Heischolt Lakes on Texada Island is a flooded former limestone quarry that boasts incredible azure-blue freshwater
When friends and family come to visit me on Texada Island, I bring out my list of five must-see places I always take visitors
Texada is the largest of the Gulf Islands, and there's a lot to see and do. So my list includes some of the island's best sights, along with lots of opportunities to relax and enjoy the place I call home.
When my aunt visited from Alberta, one of the first things we did was to cross off the number-one thing on my Texada to-do list: visit spectacular Heischolt Lakes.
Heischolt is a flooded former limestone quarry that boasts incredible azure-blue freshwater several degrees warmer than the ocean.
It’s a few minutes' drive from the ferry dock at Blubber Bay, and has become an immensely popular tourist stop. You cannot camp there and need to be very careful around the loose rock cliff edges, but it’s a fabulous day stop for swimming and kayaking.
Left: Gillies Bay Beach, Right top: Gillies Bay from the air, Right bottom: Shingle Beach
(Images: Jenessa Blanchet)
Gillies Bay Beach
We spent day two walking Gillies Bay beach at low tide, and while we caught up on each other’s lives, we squirted water at gooey ducks with our toes, collected seashells, and waded through the warm tide pools that freckle the sand.
Time slips away when you wander this beach, and before we knew it, the tide was on the move and we found ourselves sitting on the edge of the shore, drinking a cold beer, watching the water change colour as the tide rolled in.
Some girlfriends and I had planned a campout at Shingle Beach, a free campground 15 minutes’ drive beyond Mowat Bay that offers more privacy than the densely populated regional campground at Shelter Point.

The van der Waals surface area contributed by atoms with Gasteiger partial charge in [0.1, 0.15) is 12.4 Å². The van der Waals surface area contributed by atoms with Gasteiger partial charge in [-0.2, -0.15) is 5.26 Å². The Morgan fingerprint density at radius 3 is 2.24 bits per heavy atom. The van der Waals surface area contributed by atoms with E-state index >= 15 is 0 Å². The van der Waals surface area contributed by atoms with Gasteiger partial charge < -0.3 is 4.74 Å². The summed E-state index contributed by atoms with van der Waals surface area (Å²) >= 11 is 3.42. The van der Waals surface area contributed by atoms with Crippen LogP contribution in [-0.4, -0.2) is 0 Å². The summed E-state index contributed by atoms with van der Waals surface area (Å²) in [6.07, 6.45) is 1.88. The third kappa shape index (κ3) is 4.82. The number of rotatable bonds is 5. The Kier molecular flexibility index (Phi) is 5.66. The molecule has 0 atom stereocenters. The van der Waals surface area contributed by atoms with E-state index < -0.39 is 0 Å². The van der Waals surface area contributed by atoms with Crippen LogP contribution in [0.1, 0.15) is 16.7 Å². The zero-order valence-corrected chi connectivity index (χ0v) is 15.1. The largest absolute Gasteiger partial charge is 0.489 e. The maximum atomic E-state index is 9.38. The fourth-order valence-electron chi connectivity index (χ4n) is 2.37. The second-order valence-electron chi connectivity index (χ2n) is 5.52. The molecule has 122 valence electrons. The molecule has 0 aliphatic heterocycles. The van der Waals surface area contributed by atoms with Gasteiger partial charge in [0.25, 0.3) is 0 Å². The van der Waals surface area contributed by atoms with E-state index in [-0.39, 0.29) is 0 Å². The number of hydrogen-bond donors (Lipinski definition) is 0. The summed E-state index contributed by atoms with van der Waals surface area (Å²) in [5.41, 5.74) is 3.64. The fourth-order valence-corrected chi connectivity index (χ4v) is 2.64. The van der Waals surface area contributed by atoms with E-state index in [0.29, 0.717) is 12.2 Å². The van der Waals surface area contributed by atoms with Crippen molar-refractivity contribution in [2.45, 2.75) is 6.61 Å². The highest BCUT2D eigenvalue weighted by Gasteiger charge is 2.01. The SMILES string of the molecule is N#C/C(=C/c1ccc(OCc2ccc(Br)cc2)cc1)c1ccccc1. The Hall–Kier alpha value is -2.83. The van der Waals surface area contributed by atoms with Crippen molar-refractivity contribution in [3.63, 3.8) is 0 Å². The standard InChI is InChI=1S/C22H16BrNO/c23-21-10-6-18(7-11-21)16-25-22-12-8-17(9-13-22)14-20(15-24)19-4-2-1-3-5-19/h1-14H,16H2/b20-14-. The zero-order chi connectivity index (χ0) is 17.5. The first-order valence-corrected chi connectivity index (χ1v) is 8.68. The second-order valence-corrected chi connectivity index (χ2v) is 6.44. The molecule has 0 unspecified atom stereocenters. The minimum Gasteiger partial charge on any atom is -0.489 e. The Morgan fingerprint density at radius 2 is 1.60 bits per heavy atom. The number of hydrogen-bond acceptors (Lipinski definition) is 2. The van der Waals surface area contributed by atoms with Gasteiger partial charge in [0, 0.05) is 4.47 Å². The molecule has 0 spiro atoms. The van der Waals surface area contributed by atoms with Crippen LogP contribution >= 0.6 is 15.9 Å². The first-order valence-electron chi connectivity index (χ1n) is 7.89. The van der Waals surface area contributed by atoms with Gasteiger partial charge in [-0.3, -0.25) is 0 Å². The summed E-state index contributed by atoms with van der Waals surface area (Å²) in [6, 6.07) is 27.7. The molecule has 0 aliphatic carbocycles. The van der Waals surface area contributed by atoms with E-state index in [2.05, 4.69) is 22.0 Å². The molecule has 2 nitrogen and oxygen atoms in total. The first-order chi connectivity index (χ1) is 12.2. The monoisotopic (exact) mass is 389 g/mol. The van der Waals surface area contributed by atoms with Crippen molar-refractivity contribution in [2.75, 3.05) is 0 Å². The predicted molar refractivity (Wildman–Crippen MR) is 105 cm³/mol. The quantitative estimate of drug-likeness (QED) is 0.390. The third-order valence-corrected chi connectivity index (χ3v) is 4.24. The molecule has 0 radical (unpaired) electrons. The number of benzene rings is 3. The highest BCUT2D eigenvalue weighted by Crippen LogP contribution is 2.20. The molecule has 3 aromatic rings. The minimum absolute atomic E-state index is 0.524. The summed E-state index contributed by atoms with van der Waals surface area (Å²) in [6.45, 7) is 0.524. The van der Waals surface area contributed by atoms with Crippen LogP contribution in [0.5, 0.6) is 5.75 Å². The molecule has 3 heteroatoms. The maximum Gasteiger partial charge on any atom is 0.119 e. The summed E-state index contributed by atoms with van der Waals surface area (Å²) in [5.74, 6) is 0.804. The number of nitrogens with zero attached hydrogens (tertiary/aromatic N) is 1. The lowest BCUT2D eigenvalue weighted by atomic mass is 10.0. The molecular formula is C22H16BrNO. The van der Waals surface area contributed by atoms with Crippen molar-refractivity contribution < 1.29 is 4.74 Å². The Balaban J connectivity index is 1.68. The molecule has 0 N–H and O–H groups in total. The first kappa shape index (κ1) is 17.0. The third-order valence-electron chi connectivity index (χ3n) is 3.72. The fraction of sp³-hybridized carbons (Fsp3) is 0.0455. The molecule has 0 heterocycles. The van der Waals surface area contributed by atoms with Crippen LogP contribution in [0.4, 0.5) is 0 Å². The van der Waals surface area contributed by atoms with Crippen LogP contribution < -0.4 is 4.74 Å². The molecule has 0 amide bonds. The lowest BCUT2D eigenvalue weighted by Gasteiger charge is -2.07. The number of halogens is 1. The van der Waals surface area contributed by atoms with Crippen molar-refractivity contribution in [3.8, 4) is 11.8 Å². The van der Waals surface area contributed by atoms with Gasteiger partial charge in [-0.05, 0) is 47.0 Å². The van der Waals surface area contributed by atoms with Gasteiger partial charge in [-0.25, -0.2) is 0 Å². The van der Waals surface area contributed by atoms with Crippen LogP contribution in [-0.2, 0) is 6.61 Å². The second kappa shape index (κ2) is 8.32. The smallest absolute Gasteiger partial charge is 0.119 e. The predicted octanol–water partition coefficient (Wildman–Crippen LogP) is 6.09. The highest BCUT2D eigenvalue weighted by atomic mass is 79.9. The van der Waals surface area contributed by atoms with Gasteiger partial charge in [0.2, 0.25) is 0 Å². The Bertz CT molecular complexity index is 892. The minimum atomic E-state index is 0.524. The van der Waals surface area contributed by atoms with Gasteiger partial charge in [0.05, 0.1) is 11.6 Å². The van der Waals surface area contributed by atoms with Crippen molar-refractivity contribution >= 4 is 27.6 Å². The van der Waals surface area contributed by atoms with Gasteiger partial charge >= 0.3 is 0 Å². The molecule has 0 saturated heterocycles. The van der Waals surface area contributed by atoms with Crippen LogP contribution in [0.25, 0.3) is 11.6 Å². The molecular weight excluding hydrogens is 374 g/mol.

Shingle Beach is the site of the annual Diversity Music Festival, which attracts 1,200 people (practically doubling the population of Texada in one weekend), as well as many outdoor weddings throughout the year.
I hauled my aunt along to girls’ night on the beach and the evening did not disappoint. We enjoyed great laughs around the fire, watched cruise ships pass, and one friend enjoyed a refreshing dip in the evening sea while the bioluminescence (think stars in the water) was at its height.
Left: Stromberg Falls, Right: Turtle Lake Trail (Images: Jenessa Blanchet)
In the morning we thought we’d fit in a short hike to Stromberg Falls, not far from Shingle Beach. Stromberg Falls is a woodland fairytale-like vision that many residents don’t even know about.
Although it varies greatly with the weather and season, the trek will reward you with cool, misty air and, if you’re lucky, rushing waters.
Farmers’ Market and Shelter Point
On the last day of my aunt’s visit to the island, there was still so much left to see and do. I wanted her to see the white sand sloughs of Sand Banks Beach, or walk historic Turtle Lake trail (once home to the summer cabins of the Texada elite during the island’s gold rush heyday).
In the end, however, we spent Sunday touring the Blubber Bay art gallery and the always fabulous Farmers’ Market in Gillies Bay. We sampled baked goods, stocked up on Swiss chard and pickled beets, and even found a tutu dress for my daughter. We finished the day sitting at Shelter Point Beach watching another glorious west coast sunset.
Shelter Point (Image: Jenessa Blanchet)
It really hit me that weekend how much there is to enjoy here. When the weekend rolls around, we focus on getting out sailing, hiking or just sitting on the beach for as long as possible, because life’s too short not to reach out and enjoy what’s right at your feet, especially if it’s a beach!